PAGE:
Long-Acting ADHD Medications Can Help Children With ADHD To Pay Attention And Reduce Impulsive Behaviours
Question: Our nine-year-old son was diagnosed with ADHD last year by a child psychologist in Toronto. We were surprised because he could focus for hours on things that he was interested in. We didn’t realize that he has difficulty paying attention until after the diagnosis. We accidentally found that he could pay better attention on his homework when we have audiobooks playing in the background. His biggest issue is impulsivity. He argues with his classmates when they break minor rules; he would point out their mistakes and tell on them. As a result, he is losing friends all the time. Now, whenever he does anything impulsive, he would beat himself up, saying “this is my stupid ADHD.” He is losing his self esteem. We are considering whether we should give him ADHD medication, even though he is still doing well in school. Does ADHD medicine helps both inattention and impulsiveness equally?
I am glad that your son is still doing well in school. However, he is not doing as well socially, getting into arguments with his classmates, and losing his self esteem. This is an important reason to consider ADHD medications.
Attention deficit hyperactivity disorder (ADHD) is the most common psychiatric or mental health condition in children. It is present in five to 9% of children in many cultures, although this is often not recognized. Some are physically hyperactive; they are constantly running and climbing, which is easy to recognize. However, all of them are hyperactive in their brain. It is always busy with many thoughts that makes it difficult for them to pay attention to what is happening, including paying attention to teachers in school, in doing homework, or when you are trying to tell him something.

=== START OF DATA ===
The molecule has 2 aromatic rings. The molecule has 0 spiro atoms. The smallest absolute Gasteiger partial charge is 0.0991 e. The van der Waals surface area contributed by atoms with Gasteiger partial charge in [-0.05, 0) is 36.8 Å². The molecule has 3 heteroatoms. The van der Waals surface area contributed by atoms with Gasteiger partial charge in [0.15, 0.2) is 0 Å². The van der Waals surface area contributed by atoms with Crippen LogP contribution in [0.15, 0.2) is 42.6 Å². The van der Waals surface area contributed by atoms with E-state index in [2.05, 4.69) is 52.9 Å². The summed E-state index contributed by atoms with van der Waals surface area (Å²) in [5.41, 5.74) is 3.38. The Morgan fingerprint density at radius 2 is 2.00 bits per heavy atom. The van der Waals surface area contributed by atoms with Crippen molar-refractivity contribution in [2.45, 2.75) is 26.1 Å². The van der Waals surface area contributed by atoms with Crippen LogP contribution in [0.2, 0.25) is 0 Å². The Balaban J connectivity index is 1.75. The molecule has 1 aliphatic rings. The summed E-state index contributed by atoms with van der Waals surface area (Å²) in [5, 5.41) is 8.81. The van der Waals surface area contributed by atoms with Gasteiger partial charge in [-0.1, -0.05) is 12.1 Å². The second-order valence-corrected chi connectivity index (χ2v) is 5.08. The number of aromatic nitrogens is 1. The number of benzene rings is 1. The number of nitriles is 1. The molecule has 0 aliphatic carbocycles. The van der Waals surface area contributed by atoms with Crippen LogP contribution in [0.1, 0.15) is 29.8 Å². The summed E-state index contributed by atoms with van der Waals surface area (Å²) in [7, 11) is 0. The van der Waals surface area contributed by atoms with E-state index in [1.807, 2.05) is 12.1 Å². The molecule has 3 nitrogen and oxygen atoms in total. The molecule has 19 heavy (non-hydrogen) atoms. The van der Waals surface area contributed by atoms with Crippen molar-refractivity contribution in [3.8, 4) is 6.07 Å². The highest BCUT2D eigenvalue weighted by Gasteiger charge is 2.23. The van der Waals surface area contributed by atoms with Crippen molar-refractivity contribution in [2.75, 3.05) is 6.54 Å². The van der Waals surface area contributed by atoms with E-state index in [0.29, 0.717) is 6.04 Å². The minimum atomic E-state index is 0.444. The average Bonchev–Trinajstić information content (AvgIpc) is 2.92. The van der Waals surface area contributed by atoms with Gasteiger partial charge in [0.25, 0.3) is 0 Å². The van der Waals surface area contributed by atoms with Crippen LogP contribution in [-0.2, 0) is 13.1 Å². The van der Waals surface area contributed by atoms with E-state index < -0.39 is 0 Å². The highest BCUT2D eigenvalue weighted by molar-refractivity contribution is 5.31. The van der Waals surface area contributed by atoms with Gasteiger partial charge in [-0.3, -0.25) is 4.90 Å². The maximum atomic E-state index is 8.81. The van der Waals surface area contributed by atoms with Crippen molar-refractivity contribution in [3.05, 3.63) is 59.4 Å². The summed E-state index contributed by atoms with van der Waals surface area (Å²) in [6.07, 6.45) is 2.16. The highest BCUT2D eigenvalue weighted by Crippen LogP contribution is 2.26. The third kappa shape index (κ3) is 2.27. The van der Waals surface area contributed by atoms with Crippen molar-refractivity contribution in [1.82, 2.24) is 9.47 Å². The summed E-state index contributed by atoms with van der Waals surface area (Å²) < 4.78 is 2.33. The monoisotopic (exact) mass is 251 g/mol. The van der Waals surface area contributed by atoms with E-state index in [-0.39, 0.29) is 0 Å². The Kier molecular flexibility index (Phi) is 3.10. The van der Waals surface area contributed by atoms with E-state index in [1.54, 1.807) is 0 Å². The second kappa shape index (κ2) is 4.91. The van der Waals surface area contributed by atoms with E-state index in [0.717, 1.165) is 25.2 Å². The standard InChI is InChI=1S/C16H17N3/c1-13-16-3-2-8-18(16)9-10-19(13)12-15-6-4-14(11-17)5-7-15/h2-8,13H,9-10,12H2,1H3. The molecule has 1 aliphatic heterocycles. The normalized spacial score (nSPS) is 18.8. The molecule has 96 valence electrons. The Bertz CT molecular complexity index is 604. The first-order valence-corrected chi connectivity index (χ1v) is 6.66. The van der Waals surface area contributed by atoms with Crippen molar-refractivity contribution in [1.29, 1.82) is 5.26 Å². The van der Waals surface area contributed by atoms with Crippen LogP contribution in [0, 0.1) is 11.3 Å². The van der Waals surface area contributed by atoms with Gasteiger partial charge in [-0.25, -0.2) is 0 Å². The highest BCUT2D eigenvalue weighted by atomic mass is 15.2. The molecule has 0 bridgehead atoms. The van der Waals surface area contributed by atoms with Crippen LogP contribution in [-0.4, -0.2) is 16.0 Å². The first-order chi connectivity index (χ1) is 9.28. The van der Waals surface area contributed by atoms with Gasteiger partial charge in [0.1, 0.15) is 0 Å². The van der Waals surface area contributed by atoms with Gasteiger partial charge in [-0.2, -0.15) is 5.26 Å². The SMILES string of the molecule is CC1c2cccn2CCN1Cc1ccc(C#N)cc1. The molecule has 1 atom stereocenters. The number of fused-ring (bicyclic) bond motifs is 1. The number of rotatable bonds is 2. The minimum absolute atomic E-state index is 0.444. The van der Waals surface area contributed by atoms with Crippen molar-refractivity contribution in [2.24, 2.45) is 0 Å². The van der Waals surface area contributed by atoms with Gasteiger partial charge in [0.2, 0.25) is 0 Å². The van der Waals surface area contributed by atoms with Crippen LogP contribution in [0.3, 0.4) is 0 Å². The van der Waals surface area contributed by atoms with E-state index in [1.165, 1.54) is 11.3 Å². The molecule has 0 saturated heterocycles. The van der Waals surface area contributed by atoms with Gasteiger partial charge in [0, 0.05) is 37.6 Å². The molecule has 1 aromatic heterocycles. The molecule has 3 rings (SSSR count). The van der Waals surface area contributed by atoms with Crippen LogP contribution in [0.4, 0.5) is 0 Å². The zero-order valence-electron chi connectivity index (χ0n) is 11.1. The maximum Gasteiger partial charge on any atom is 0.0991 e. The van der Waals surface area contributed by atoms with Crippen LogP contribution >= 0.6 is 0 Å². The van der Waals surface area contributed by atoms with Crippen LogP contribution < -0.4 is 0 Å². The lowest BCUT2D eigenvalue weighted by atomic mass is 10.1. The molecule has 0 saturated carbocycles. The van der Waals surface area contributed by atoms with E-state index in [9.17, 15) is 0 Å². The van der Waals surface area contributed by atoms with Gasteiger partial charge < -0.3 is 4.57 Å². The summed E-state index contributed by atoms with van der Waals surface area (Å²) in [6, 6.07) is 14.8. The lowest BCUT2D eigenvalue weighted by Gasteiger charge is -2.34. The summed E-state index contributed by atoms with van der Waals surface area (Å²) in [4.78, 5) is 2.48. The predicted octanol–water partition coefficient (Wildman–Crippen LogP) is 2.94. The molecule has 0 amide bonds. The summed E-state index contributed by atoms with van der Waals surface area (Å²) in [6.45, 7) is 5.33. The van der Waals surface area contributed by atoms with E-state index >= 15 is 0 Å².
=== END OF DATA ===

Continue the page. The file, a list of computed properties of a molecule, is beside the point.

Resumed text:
It is wonderful that you accidentally discovered that he can pay better attention in doing homework when you have audiobooks playing in the background. Others have noticed that they can pay better attention when listening to music, or when they doodle. On the contrary, if a child is able to focus when playing videogames, this doesn’t mean he cannot have ADHD. Videogames are designed to draw their attention, and it is very hard to stop.
Being impulsive is a hallmark of ADHD: they often say or do things without thinking. This can harm relationship with friends and family. Impulsivity affects both children and adults with ADHD, and greatly impacts their self esteem.
Fortunately, ADHD medications can help with inattention, physical and mental hyperactivity, as well as impulsivity for children and adults. Decades ago, we only have short-acting Ritalin and Dexedrine to help them. Nowadays, we have long-acting Ritalin- and Dexedrine-based medications that can work for ten to 12 hours or longer. They can help your son in school, as well as with homework and after-school activities.
Some of these medications are in capsules that can be opened and mixed with food, or dissolved in water. Others are in pills that need to be swallowed. If he hasn’t learned how to swallow pills yet, it is a good time to teach him.
One common side effect of ADHD medications is suppressing appetite at lunch. You need to encourage him to eat some healthy food, and drink lots of water. His appetite should return by suppertime. It is important that he takes the medicine every morning, including weekends and holidays. He needs to pay attention and have control of his impulse every day.
He should be started on medicine at a relatively low dose to allow his brain to get used to the medicine. The dose should be increased steadily until he has benefit; it needs to be optimized so that he has good control of his attention and impulse most of the day, not just when he is in school. As he grows, the dose of medicine has to be adjusted as needed. Don’t be afraid to adjust, otherwise he may believe that medicine is ineffective and stops it, especially in his teen years. This is the critical time when he needs medicine the most.
Look for physicians, including family doctors, paediatricians, and child psychiatrists who are knowledgeable about ADHD in your community. They can give you guidance on medications. There are also ADHD therapists and coaches who can give additional support in managing relationships with friends and family.